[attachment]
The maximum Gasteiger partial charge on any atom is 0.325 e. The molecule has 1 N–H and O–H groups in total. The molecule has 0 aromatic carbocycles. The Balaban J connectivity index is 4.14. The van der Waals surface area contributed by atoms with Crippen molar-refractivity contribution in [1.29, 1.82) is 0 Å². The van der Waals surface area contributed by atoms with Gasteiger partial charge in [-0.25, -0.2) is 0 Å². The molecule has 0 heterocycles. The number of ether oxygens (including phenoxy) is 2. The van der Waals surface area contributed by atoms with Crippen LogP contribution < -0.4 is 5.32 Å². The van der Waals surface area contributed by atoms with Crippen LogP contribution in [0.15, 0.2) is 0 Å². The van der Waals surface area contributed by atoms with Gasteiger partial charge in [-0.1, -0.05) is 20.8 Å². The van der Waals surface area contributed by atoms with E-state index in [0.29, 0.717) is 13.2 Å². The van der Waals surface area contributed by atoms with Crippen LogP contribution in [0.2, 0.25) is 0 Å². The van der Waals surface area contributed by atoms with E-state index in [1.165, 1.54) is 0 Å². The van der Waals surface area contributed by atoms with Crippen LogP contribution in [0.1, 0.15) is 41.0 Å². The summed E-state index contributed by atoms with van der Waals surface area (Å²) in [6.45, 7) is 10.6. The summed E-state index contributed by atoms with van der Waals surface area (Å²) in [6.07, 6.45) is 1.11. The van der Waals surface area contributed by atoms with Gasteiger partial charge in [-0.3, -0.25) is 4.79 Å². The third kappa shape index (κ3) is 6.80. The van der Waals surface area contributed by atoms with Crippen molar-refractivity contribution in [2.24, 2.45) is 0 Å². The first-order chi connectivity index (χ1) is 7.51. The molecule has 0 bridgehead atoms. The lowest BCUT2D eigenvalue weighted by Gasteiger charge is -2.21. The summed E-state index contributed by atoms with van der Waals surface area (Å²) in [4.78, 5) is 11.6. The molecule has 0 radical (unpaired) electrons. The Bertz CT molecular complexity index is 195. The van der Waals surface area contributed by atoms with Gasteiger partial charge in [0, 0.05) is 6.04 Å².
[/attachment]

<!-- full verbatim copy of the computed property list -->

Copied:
The maximum Gasteiger partial charge on any atom is 0.325 e. The molecule has 1 N–H and O–H groups in total. The molecule has 0 aromatic carbocycles. The Balaban J connectivity index is 4.14. The van der Waals surface area contributed by atoms with Crippen molar-refractivity contribution in [1.29, 1.82) is 0 Å². The van der Waals surface area contributed by atoms with Gasteiger partial charge in [-0.25, -0.2) is 0 Å². The molecule has 0 heterocycles. The number of ether oxygens (including phenoxy) is 2. The van der Waals surface area contributed by atoms with Crippen LogP contribution < -0.4 is 5.32 Å². The van der Waals surface area contributed by atoms with Crippen LogP contribution in [0.15, 0.2) is 0 Å². The van der Waals surface area contributed by atoms with Gasteiger partial charge in [-0.1, -0.05) is 20.8 Å². The van der Waals surface area contributed by atoms with E-state index in [0.29, 0.717) is 13.2 Å². The van der Waals surface area contributed by atoms with Crippen LogP contribution in [0.2, 0.25) is 0 Å². The van der Waals surface area contributed by atoms with E-state index in [1.165, 1.54) is 0 Å². The van der Waals surface area contributed by atoms with Crippen LogP contribution in [0.1, 0.15) is 41.0 Å². The summed E-state index contributed by atoms with van der Waals surface area (Å²) in [6.45, 7) is 10.6. The summed E-state index contributed by atoms with van der Waals surface area (Å²) in [6.07, 6.45) is 1.11. The van der Waals surface area contributed by atoms with Gasteiger partial charge in [-0.3, -0.25) is 4.79 Å². The third kappa shape index (κ3) is 6.80. The van der Waals surface area contributed by atoms with Crippen molar-refractivity contribution in [2.24, 2.45) is 0 Å². The first-order chi connectivity index (χ1) is 7.51. The molecule has 0 bridgehead atoms. The lowest BCUT2D eigenvalue weighted by Gasteiger charge is -2.21. The summed E-state index contributed by atoms with van der Waals surface area (Å²) in [4.78, 5) is 11.6. The molecule has 0 radical (unpaired) electrons. The Bertz CT molecular complexity index is 195. The van der Waals surface area contributed by atoms with Gasteiger partial charge in [0, 0.05) is 6.04 Å².